Using a heating cable within the abdomen to make hyperthermic intraperitoneal chemotherapy easier: feasibility and safety study in a pig model.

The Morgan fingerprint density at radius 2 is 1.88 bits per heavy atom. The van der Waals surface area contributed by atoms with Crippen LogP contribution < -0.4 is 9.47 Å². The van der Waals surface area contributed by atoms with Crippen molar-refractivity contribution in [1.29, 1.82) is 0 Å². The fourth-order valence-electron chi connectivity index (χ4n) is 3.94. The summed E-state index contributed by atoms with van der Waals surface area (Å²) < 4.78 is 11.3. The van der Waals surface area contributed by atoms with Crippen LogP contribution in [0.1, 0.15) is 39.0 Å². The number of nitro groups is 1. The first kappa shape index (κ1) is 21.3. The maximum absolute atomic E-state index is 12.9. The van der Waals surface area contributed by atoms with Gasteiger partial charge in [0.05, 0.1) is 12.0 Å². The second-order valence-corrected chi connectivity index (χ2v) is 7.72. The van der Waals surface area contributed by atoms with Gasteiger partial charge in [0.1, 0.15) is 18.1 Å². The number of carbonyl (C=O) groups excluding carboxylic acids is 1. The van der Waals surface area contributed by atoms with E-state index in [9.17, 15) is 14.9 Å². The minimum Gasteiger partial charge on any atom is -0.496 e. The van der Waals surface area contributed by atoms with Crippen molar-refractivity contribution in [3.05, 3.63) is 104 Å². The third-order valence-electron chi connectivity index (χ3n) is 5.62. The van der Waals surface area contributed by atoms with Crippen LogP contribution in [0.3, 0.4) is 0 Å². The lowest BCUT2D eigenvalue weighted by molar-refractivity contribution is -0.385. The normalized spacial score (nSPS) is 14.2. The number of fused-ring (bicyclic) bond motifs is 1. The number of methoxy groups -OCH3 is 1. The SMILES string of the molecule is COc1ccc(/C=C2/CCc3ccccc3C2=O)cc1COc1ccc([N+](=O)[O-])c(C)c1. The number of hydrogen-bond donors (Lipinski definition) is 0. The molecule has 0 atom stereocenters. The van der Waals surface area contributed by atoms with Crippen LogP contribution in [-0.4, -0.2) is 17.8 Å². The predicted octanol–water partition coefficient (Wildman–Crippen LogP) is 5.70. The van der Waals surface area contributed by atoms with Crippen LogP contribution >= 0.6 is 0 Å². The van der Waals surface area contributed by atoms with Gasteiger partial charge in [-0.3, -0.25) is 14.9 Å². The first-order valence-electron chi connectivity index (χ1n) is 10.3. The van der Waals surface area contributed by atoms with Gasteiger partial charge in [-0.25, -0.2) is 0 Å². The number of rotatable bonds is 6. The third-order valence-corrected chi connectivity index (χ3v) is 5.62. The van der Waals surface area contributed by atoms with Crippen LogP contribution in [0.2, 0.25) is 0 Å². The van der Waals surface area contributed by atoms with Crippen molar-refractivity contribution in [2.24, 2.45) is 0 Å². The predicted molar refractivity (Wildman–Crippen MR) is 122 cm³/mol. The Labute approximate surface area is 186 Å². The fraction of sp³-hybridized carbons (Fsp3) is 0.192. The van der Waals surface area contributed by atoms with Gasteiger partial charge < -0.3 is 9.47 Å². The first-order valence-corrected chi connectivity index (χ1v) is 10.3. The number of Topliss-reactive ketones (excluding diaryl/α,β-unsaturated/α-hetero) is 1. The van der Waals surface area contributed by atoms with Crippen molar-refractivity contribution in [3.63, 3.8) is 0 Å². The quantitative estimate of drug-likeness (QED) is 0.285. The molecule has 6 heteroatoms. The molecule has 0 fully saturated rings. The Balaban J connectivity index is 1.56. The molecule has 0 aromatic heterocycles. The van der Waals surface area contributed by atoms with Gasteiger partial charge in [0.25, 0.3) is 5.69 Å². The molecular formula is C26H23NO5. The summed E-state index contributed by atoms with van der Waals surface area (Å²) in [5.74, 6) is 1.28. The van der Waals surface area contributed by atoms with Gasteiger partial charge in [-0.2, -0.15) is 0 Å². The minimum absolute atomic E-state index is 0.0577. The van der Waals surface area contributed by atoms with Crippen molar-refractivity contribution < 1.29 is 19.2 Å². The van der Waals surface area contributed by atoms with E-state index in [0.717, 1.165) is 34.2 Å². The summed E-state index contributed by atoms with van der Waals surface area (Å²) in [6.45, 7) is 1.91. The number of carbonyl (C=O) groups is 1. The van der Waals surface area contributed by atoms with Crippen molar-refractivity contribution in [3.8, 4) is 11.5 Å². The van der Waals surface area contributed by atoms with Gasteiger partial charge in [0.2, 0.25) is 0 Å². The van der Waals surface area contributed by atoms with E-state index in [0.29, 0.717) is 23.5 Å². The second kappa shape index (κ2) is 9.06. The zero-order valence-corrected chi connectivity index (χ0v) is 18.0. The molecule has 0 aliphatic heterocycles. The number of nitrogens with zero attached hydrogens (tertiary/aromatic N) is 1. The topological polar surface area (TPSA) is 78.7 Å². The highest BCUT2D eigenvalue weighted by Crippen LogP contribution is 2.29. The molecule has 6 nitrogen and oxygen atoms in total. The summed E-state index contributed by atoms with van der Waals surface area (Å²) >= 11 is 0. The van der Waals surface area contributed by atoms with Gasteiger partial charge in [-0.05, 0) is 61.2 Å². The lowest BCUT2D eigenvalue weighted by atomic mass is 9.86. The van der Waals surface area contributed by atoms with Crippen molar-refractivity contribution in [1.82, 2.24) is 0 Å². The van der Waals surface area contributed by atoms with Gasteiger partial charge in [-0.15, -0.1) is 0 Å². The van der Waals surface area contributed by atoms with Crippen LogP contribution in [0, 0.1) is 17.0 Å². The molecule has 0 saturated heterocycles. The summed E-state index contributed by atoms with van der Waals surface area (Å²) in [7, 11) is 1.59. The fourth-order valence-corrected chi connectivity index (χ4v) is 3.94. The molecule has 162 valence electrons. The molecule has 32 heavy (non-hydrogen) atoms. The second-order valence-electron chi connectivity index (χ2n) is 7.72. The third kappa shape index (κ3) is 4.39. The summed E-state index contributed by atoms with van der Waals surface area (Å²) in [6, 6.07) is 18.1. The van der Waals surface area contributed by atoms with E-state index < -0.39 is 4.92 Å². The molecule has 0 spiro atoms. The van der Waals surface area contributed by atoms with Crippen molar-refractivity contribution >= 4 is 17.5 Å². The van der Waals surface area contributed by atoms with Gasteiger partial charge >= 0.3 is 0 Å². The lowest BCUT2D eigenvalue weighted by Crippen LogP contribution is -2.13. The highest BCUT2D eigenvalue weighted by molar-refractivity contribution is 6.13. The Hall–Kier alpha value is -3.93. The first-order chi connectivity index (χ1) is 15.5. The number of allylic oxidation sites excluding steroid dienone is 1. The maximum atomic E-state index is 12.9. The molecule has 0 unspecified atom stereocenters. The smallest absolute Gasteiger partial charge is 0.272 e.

Hyperthermic intraperitoneal chemotherapy (HIPEC) is a complex, expensive and time-consuming procedure. Despite its good results in the treatment of peritoneal carcinomatosis, these factors have precluded the wider use of this procedure around the world. We hypothesized that HIPEC could be performed by heating the liquid within the abdomen and thus avoiding the need for an external heating circuit and a pump. The aim of this study was to assess the feasibility and safety of an internal heating device for hyperthermic intraperitoneal chemotherapy in an experimental model. Four large-white pigs underwent one-hour open intraperitoneal hyperthermia with closed abdomen using this new device. Constant stirring of the liquid around the viscera was performed in the first three animals, but not in the fourth one. At the end of the procedure, all of the viscera were carefully examined to look for thermal injury. Any lesion or doubtful area was removed and sent to pathologic examination. No adverse events occurred during surgery in any of the animals. A temperature of 42 degrees C was reached in an average time of 14 min and maintained homogeneously between 42 degrees C and 43 degrees C for one hour. No visceral injury was detected in the first three animals. Three foci of thermal injury to the mucosa were detected in the absence of stirring (fourth animal). Heating the solution within the abdomen during hyperthermic intraperitoneal chemotherapy is feasible, safe and achieves perfect thermal homogeneity. This device provides a time-saving inexpensive way to perform intraperitoneal hyperthermic chemotherapy. Copyright (c) 2009 Elsevier Ltd. All rights reserved.